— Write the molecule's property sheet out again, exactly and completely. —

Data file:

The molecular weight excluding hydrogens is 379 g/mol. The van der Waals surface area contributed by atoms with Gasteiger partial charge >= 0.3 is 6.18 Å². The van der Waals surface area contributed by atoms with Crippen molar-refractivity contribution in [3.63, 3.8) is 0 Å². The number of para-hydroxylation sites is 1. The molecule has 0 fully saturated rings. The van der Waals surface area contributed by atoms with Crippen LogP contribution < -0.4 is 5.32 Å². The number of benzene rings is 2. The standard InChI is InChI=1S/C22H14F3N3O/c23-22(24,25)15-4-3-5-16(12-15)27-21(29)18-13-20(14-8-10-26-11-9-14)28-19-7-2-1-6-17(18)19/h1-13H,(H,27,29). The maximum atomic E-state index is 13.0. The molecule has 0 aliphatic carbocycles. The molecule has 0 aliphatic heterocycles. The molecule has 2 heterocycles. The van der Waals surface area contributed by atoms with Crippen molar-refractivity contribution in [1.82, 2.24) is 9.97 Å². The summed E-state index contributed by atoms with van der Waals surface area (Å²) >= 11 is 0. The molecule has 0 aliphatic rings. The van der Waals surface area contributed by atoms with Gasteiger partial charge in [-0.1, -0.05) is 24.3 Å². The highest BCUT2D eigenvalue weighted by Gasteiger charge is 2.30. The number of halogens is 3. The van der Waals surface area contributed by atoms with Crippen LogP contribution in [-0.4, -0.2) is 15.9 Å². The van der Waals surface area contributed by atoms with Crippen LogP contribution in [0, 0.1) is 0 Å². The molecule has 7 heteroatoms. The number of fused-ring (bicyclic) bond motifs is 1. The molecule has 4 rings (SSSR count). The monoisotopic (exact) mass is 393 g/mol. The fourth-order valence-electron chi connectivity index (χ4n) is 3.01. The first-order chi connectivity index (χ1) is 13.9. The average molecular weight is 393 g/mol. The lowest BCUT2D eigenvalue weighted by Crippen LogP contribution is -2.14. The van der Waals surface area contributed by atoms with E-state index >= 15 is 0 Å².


The molecular weight excluding hydrogens is 379 g/mol. The van der Waals surface area contributed by atoms with Gasteiger partial charge >= 0.3 is 6.18 Å². The van der Waals surface area contributed by atoms with Crippen molar-refractivity contribution in [3.63, 3.8) is 0 Å². The number of para-hydroxylation sites is 1. The molecule has 0 fully saturated rings. The van der Waals surface area contributed by atoms with Crippen LogP contribution < -0.4 is 5.32 Å². The number of benzene rings is 2. The standard InChI is InChI=1S/C22H14F3N3O/c23-22(24,25)15-4-3-5-16(12-15)27-21(29)18-13-20(14-8-10-26-11-9-14)28-19-7-2-1-6-17(18)19/h1-13H,(H,27,29). The maximum atomic E-state index is 13.0. The molecule has 0 aliphatic carbocycles. The molecule has 0 aliphatic heterocycles. The molecule has 2 heterocycles. The van der Waals surface area contributed by atoms with Crippen molar-refractivity contribution in [1.82, 2.24) is 9.97 Å². The summed E-state index contributed by atoms with van der Waals surface area (Å²) >= 11 is 0. The molecule has 0 aliphatic rings. The van der Waals surface area contributed by atoms with Gasteiger partial charge in [-0.1, -0.05) is 24.3 Å². The highest BCUT2D eigenvalue weighted by Gasteiger charge is 2.30. The number of halogens is 3. The van der Waals surface area contributed by atoms with Crippen LogP contribution in [-0.4, -0.2) is 15.9 Å². The van der Waals surface area contributed by atoms with Crippen LogP contribution in [0, 0.1) is 0 Å². The molecule has 7 heteroatoms. The number of fused-ring (bicyclic) bond motifs is 1. The molecule has 4 rings (SSSR count). The monoisotopic (exact) mass is 393 g/mol. The fourth-order valence-electron chi connectivity index (χ4n) is 3.01. The first-order chi connectivity index (χ1) is 13.9. The average molecular weight is 393 g/mol. The lowest BCUT2D eigenvalue weighted by Crippen LogP contribution is -2.14. The van der Waals surface area contributed by atoms with E-state index >= 15 is 0 Å².